- 215 Ill. Comp. Stat. 134/1 et seq., the “Managed Care Reform and Patient Rights Act,” states that, among other things, a patient has the right to a examine and receive an reasonable explanation of the total bill for health care services rendered, regardless of the payer source. The Act also requires the provision of certain information by insurers to enrollees such as coverage terms and timely notice of nonrenewal or termination.
- 215 Ill. Comp. Stat. 134/90 establishes the Office of Consumer Health Insurance within the Department of Insurance to assist consumers in understanding health insurance materials and educate enrollees about their rights within individual plans.
- 215 Ill. Comp. Stat. 134/30, 35 prevents a healthcare plan from contracting with providers to prohibit or discourage discussing “any health care services and health care providers, utilization review and quality assurance policies, terms and conditions of plans and plan policy with enrollees, prospective enrollees, providers, or the public.” A healthcare plan may not retaliate against a physician who advocates for medically appropriate health care services (i.e. protest against a decision to deny payment for a healthcare service).
- 215 Ill. Comp. Stat. § 5/370h an insurer or administrator must establish terms and conditions to be met by non-institutional providers wishing to enter into an agreement with the insurer or administrator. The insurer may not discriminate unreasonably against non-institutional providers, and may not refuse to contract with a non-institutional provider who meets the established terms and conditions.
- 215 Ill. Comp. Stat. § 5/355 states that no health insurance policy may be issued for delivery in Ohio until a copy of the form and premium rates have been filed and approved by the Director of Insurance.
- 20 Ill. Comp. Stat. § 3960 prohibits health care providers from acquiring, replacing, or adding to their facilities and equipment, except in specified circumstances, without the prior approval of the Department of Public Health through the state’s Certificate of Need process. A Certificate of Need regime aims to reduce healthcare overheard by reducing unnecessary or duplicative services, but can be anticompetitive by increasing regulatory barriers for new entrants.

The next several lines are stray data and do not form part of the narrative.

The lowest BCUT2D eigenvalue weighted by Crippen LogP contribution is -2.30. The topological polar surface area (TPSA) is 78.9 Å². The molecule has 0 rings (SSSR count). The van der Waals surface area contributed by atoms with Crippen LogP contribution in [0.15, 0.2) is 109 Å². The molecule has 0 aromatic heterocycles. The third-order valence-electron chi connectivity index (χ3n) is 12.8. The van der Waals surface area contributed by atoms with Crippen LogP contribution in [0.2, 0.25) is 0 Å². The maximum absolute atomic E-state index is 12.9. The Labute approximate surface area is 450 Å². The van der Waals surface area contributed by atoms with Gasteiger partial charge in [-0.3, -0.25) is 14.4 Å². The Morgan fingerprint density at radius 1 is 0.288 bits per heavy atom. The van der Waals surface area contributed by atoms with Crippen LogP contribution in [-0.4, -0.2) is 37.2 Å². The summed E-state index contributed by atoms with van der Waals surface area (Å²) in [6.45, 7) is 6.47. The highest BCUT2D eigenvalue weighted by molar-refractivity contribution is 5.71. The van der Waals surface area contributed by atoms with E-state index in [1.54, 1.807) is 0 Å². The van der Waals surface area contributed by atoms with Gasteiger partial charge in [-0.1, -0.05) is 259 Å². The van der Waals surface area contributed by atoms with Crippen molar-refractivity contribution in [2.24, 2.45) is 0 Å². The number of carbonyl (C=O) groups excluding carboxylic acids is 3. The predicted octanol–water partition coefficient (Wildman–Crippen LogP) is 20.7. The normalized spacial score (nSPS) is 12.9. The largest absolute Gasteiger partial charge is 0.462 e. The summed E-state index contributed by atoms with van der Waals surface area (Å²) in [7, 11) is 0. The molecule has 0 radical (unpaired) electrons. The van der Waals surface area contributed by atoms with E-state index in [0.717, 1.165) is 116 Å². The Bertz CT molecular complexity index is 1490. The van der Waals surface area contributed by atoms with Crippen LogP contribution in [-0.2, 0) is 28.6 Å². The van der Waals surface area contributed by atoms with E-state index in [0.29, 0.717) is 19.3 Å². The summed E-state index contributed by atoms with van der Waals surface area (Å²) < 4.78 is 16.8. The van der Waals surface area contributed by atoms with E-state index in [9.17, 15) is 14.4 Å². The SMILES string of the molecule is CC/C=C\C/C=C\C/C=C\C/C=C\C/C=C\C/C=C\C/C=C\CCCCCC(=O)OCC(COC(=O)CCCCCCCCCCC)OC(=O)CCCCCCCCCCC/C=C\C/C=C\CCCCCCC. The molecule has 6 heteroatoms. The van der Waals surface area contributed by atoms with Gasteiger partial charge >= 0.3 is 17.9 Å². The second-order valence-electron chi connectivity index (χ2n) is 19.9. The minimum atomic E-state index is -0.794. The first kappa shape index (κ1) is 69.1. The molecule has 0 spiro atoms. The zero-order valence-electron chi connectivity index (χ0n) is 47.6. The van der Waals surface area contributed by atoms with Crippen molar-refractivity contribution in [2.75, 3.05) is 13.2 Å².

- 305 Ill. Comp. Stat. § 5/5-30.1, with respect to a managed care organization (an entity that contracts to provide healthcare services where payment is made on a capitated basis), the Department of Public Health must ensure that an adequate provider network is in place, “taking into consideration health professional shortage areas and medically underserved areas.”
FY 2018 BUDGET
Illinois’ fiscal year begins on July 1 and ends on June 30 the following year. Illinois enacted its FY 2018 Budget during a special legislative session. To view Illinois’ FY 2018 Budget, click here.
- FTC v. Advocate Healthcare et al.: The FTC is challenging the merger of Advocate Health Care Network and NorthShore University HealthSystem, alleging that the merger violates federal antitrust law. The merger would create the largest hospital system in the North Shore area of Chicago. In October 2016, a decision from the Seventh Circuit Court of Appeals created a preliminary injunction, temporarily blocking the merger. The Seventh Circuit decision had reversed the decision by the trial court to deny the preliminary injunction. The case is currently pending back in the district court.
- In re Evanston Northwestern: currently pending in federal district court in the Northern District of Illinois, represents the first private class action antitrust lawsuit brought as a result of a (13-year-old) hospital merger. At issue in Evanston is the 2000 acquisition of Highland Park Hospital by rival Evanston Northwestern HealthCare Corp. Four years after the completion of the merger, the FTC announced that it had filed a retroactive administrative complaint, alleging that the merger had significantly lessened competition for general acute care hospital services in Chicago’s north shore area. Find the FTC case summary and related documents here. The class action complaint was filed in 2007, and the class eventually certified in December 2013.
- Illinois was recently one of 16 states to file an amicus brief in the Ninth Circuit case St. Luke’s Health Care Sys. v. FTC, No. 14-35173 (March 7, 2014), explaining that the acceleration of health care costs due to the growth of large health care provider systems has become a matter of grave concern for the States.